I love my obstetrician

When I found out I was pregnant, I was completely healthy, had no family history of anything scary, and I was in my early 30s.  I am a white middle-class woman.  I am the poster child for a midwifery patient.

I chose an obstetrician.

My family doctor’s practice is full of young mothers and babies because she loves providing maternity care.  But I didn’t choose her to look after my pregnancy and delivery.

I chose an obstetrician.

I didn’t want a C-section but I chose the obstetrician who performs the largest number of C-sections in the city.

I chose an obstetrician.

A white, male, middle-aged obstetrician.

See, when it really comes down to it, there aren’t really many obstetrical complications that don’t have a surgical solution.  I knew that if my baby was in trouble, Dr A could have him out of my body in three minutes, tops.  I knew that, because I had been in the OR with him as a resident and I’d seen him do just that.  I saw him save a baby by getting it out in less than three minutes.

I knew that if I bled, and I mean bled badly – the kind of bleeding that empties out the hospital blood bank…well, if I bled like that I knew he’d be able to perform a hysterectomy to save my life.  I knew he wouldn’t panic.

I knew that if I had an amniotic fluid embolism or a hemorrhagic stroke or an aortic dissection or a cardiac arrest, he’d do everything he could to save the baby and everything possible to save me.

I knew I could trust him, not only with my life, but with my unborn child’s life.

My unborn child.  The one that I’d spent six months trying to conceive and nine months “cooking”.  15 months where I cut out caffeine, alcohol, mercury-laden fish, sushi and carpaccio.   The child that was wanted and loved before he was conceived and so precious to myself and my husband before he was born.

I didn’t consider my “low-risk” status a good enough guarantee of a happy outcome.  Risk, by itself, should never, ever be considered without a simultaneous assessment of the consequences.  When it came to delivering my child, I felt that a dead or damaged baby was an unthinkable consequence.  Many of my colleagues chose this obstetrician too.  Some would say that because we see too many high risk women we have a skewed view of the dangers of childbirth.  I’d say that bad outcomes just feel more real to us.  Once you’ve seen the sobbing face of someone who thought she was about to become a mom, once you see the anguish in the face of an almost-dad that is trying to hold it together for the woman he loves while he’s obviously struggling with a broken heart, you can’t be so cavalier about how “low” the risks are anymore.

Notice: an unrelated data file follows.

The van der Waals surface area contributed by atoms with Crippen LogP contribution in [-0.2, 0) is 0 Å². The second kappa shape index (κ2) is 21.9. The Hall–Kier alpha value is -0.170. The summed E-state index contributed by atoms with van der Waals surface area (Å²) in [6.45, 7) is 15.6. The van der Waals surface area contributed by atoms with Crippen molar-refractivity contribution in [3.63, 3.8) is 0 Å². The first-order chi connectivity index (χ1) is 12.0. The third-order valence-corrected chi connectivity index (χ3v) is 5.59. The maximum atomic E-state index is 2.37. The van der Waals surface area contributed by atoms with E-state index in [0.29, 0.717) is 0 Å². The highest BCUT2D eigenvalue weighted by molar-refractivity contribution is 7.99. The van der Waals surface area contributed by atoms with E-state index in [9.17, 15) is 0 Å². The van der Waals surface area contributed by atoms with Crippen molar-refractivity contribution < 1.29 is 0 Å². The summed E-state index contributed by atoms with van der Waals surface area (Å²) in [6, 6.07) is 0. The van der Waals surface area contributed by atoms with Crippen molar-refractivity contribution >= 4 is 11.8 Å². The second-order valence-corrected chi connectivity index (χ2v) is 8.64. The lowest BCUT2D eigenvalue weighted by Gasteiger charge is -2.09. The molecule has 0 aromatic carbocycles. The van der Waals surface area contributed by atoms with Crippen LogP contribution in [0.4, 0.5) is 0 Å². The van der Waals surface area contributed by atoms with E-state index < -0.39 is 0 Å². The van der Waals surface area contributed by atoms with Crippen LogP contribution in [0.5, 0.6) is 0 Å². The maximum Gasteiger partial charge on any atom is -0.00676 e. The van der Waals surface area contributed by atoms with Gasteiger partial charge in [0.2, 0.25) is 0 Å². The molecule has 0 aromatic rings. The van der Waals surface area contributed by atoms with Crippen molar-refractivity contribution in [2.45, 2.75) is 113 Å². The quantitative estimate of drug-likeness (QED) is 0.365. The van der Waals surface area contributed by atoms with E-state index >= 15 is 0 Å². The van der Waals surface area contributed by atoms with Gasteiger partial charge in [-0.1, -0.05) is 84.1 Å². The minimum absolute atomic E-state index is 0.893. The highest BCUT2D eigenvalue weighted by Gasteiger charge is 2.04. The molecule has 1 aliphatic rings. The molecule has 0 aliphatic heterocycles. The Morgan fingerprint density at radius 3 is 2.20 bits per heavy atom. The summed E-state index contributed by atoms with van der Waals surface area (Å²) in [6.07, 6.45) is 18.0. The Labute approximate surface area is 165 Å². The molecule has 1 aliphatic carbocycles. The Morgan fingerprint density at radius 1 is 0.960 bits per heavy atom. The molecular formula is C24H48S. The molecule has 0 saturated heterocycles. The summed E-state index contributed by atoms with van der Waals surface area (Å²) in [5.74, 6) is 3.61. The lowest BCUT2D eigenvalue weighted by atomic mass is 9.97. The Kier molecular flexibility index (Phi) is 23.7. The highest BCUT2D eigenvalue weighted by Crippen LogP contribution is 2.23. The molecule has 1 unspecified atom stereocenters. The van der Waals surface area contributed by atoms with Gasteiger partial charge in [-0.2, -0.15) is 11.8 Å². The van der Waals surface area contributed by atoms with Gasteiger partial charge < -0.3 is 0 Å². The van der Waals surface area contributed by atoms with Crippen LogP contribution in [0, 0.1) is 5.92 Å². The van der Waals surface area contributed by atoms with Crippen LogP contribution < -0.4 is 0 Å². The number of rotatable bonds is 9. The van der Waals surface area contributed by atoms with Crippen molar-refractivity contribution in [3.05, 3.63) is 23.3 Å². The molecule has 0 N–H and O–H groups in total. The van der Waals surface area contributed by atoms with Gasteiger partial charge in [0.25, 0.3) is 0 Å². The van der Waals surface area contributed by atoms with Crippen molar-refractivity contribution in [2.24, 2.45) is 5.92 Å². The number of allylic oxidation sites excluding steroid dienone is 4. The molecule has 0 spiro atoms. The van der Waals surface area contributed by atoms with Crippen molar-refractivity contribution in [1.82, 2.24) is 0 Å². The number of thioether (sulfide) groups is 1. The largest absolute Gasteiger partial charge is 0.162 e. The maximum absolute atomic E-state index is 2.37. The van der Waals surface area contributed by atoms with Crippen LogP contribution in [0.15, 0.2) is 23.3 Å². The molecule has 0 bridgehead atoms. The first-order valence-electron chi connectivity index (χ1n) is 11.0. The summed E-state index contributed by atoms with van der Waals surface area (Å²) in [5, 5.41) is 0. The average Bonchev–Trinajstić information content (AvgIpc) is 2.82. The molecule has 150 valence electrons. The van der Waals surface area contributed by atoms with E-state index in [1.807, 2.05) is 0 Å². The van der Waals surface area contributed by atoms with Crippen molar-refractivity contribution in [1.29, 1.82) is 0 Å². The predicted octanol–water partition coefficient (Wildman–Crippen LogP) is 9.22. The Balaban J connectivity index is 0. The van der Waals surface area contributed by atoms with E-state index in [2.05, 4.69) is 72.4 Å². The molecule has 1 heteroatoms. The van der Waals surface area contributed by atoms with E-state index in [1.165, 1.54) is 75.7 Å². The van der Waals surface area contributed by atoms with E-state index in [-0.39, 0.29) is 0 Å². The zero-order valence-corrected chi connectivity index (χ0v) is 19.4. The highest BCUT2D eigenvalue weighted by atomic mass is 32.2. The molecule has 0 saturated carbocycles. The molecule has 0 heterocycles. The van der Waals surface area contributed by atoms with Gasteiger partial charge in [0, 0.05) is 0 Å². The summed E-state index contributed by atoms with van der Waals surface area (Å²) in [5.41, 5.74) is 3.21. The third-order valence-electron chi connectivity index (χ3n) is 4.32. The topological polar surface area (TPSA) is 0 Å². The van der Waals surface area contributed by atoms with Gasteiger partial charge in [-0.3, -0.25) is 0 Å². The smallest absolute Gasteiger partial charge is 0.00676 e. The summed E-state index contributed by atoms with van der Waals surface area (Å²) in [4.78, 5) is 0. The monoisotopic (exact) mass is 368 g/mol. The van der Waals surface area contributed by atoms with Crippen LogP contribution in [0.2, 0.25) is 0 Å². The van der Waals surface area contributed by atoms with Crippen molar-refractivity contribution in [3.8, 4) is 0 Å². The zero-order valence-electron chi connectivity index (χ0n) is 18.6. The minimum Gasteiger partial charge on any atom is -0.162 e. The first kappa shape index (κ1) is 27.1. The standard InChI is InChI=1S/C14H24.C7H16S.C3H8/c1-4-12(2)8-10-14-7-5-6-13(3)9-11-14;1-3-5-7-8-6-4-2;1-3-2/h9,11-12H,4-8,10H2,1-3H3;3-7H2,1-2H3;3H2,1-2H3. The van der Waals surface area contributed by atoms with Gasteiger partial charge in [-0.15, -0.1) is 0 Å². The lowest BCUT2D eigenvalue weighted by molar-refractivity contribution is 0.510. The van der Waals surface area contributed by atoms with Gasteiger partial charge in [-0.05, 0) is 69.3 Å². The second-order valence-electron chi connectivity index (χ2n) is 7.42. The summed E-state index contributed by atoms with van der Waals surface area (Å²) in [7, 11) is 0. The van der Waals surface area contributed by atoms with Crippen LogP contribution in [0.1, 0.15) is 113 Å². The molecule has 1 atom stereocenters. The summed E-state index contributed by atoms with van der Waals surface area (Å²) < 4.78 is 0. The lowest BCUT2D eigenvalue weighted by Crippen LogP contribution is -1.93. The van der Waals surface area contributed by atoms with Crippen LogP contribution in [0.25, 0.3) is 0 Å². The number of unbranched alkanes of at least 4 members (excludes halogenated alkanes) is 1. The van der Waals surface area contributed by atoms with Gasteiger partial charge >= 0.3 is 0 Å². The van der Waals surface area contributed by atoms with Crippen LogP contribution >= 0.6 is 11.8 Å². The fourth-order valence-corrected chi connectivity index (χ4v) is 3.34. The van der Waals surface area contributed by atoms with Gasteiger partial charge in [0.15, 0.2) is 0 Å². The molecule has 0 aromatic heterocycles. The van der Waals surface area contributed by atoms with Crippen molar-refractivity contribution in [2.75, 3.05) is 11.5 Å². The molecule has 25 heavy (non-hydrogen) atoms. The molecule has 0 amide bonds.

I love my obstetrician.  Not in an I’m-going-to-leave-my-husband-for-him kind of way but in an I’m-so-glad-he-was-there-to-rescue-us-when-we-really-needed-it-and-the-fetal-heart-was-60-beats-per-minute kind of way.

I was low risk.

I chose an obstetrician.

My baby’s heart rate was 60.

I chose an obstetrician.

I have a healthy son.



  1. Sanveann · · Reply

    Thank you for this awesome post!

    I started out pretty crunchy with my first baby (though he was born in a hospital) and really bought into the whole “trust birth” thing. But we don’t “trust eyesight” (thank goodness, in my case!) or “trust” any other body part or process to work perfectly, so why should we think birth will?

    Thankfully, my first two births were utterly uneventful. But when my third came out covered in thick green mec, I was damn glad we were at a hospital with a NICU. (She hadn’t aspirated it, thank goodness! But waiting while the nurses listened to her lungs was the longest five minutes of my life.)

  2. Rebecca · · Reply

    I think I am developing a girl-crush on you.

    1. Love your blog – it’s a great read that is ‘balanced’…refreshing.

  3. Terri C · · Reply

    So glad you and your son are OK, and yes, goose bumps when I think of how it could have been. Thank heavens for your wonderful OB.

  4. I would’ve been a perfect candidate for home birth. It was my second child. My first pregnancy, labor, and delivery were textbook perfect. No complications during post partum either. 10hrs labor, 20min pushing. I considered home birth with my second, but wound up opting for a CNM at my local hospital. I had another textbook perfect, complication free pregnancy. Then my 9lb 4oz baby got stuck on his way out. The shoulder dystocia was resolved quickly and efficiently. At the hospital it was barely a blip. At home, it could have been a fatal catastrophe. Would a cpm have recognized shoulder dystocia? Would she have had extra hands available to help resolve it? I gave birth just over an hour after arriving at the hospital. Would a cpm even have arrived in time, or would it have just been me and my husband? We live 30 minutes from the nearest hospital. It’s so very far away from real help.

    What are the odds I’m going to get into a fatal car accident on my way to the store? But my children are still in their car seats, and I still wear my seatbelt.

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